During the past five years we have been suffering from some kind of a shift in our university community, and for various reasons college enrollment is down. I watched the abilities of my students slide downward, and found that very few students were able to get by with more than a passing grade during the last two semesters. Too many of them couldn't pass. Now most of the music appreciation classes have been cancelled, and mine, which met at 8:00 in the morning, was one of the first to go.

For a while I really didn't know what I would do.

Thanks to the kindness of one of my dear friends, and the departure from town by another friend who taught a handful of violinists, I now have eight new violin students who range in age from 9 to 14. It's been years since I worked with this many young people, and it is really refreshing to teach people who want to learn to play just for the sake of playing.

Everyone seems to be making progress, and I am making progress as well, because I make a point of practicing what I teach.

Onward!

Wednesday, October 08, 2014

Meet the Composer Podcast from WQXR

I listened to an interview with Caroline Shaw today on "Meet the Composer," the new podcast from WQXR's Q2 station. I was impressed with the way Nadia Sirota conducted the interview, impressed by Shaw, and impressed with her music and the way she explained the extended vocal techniques used by Roomful of Teeth, the vocal ensemble she sings with and writes for.

I plan to listen to this podcast regularly.

Tuesday, October 07, 2014

Tendencies

When I taught flute students I would often observe their throats getting tight when they found themselves in the musical land of many sharps. I noticed it in myself as well, and always had to work to counteract the tendency.

Lately I have noticed the tendency of my bow arm to stray from the optimum sounding point when I find myself crossing strings in musical landscapes that have many flats.

Hmm . . .

Sunday, October 05, 2014

Honour Bound: The Exile of Adolf Busch

I have spent the past two days being blown away by the beauty of Adolf Busch's bow arm and his overall musicianship, but this film, a kind of animated graphic novel with Busch's Opus 40 String Sextet as its soundtrack, increases my admiration for this tremendous musician even more.



The String Sextet was never published, and the manuscript is in the BrĂ¼der-Busch-Archiv in Karlsruhe. Perhaps an administrator for that archive might find a way to scan the score and parts and add it to this page of the IMSLP.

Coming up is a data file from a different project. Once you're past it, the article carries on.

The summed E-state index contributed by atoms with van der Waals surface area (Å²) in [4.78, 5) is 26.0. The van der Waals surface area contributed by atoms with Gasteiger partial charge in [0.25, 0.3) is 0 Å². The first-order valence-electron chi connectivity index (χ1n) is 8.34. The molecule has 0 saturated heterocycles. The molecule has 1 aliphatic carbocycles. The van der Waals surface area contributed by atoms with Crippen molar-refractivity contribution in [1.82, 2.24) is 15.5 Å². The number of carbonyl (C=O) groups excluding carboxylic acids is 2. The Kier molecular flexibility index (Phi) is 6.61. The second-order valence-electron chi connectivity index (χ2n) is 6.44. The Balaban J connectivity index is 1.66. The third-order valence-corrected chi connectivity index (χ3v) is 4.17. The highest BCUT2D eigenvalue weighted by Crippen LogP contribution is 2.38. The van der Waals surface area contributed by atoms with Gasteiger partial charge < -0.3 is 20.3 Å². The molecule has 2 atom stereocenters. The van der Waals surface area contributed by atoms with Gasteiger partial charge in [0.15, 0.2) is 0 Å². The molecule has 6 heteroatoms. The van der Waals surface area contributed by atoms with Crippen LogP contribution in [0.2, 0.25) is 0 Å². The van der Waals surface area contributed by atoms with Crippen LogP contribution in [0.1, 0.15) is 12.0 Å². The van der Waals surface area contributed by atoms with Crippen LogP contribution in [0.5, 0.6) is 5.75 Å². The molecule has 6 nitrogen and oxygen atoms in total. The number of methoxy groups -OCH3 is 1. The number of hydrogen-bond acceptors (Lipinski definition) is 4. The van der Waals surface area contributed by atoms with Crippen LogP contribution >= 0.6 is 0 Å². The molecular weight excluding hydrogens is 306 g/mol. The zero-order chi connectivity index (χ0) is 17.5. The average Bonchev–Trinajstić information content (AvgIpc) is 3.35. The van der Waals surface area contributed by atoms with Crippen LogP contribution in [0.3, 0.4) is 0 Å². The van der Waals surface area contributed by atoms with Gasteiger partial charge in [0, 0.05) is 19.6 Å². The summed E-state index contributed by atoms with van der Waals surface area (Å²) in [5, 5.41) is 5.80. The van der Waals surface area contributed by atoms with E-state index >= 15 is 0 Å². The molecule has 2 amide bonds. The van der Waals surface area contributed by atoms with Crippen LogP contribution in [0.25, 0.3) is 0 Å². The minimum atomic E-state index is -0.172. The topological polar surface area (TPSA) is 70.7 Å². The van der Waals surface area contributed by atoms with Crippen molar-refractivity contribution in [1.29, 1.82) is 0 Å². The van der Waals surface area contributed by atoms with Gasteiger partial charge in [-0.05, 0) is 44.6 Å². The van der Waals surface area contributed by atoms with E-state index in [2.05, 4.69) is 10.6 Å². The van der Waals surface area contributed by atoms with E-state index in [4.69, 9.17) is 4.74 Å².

Wednesday, October 01, 2014

Tipping Point (Cyber and Otherwise)

On the bottom of my blogger screen is a little tab that reads "Complaints," so I'm using this moment to register some of my complaints about what seems to have turned into a life as a targeted consumer.

I usually look at my email first thing in the morning. I used to engage in lengthy correspondence with friends from near and far, but now my email experience consists of deleting sale notices from stores where I happen to have shopped once and notices about musical events far removed from my realm of interest and my location. Sometimes I find a message from a friend, colleague, or family member, and once in a while I get a notice about a comment to this blog, but it is always the exception. There are sometimes work-related email messages, which I always welcome. I have actually come to cherish those.

I delete between eight and ten messages before breakfast. By lunch time there are usually eight more. I always try to "clean house" in my inbox before I go to bed.

If I look at Facebook these days, I am bombarded by "posts" from people who have paid to have their "posts" reach me, along with ads from places where I might have shopped on line. I bought some socks on line last week, and ads enticing me to buy more socks popped up everywhere (and not just on Facebook). Facebook seems to have become the de-facto vehicle for personal communication, and I hate the fact that I have had to use it as such in family matters. "It" is kind of making "itself" indispensable (and in some ways it is making me feel dispensable). I have decided, for the sake of my health, to limit my Facebook time to 17 minutes per day.

[We used to have a "17 minute rule" back when all four members of the family lived under one roof and shared a single desktop computer.]

Today's US mail brought two letters. One was an official looking one from Washington, DC marked "Finance Department." It was, of course, a plea for money from a political organization. The other had a hand-written address (which, upon further study, I realized was just a very well-designed handwriting font). Then there was a card from a business that sends us catalogs, and a New Yorker magazine.

Somehow, around the time when the ads in my email inbox started increasing, the annoying robo telephone calls started decreasing. If the phone rings now (and it does rarely) it is usually from someone in the family, or an automated reminder from our HMO to get a flu shot (which just happened--while I was writing this very paragraph).

I have to say that thanks to technology I have NEVER felt so emotionally disconnected from the outside world, which appears from this end to be an endless stream of people trying to sell me stuff.

My patience is exhausted.

Thank goodness for music. End of rant. Time to practice and (thankfully) teach a few lessons later this afternoon.

Tuesday, September 30, 2014

It was 30 years ago today . . .

Happy Anniversary, Michael!

[Michael actually drew this shortly before our wedding.]

Sunday, September 28, 2014

The Humor (and Surprise!) of Music

Michael and I spent some time in the University library today. I love mindlessly and randomly pulling one or two books from the music section off the shelf and taking them home, because you never know what you might find you don't know (or wouldn't otherwise know). In today's handful was a slim volume from 1971 called The Humor of Music by Humphrey.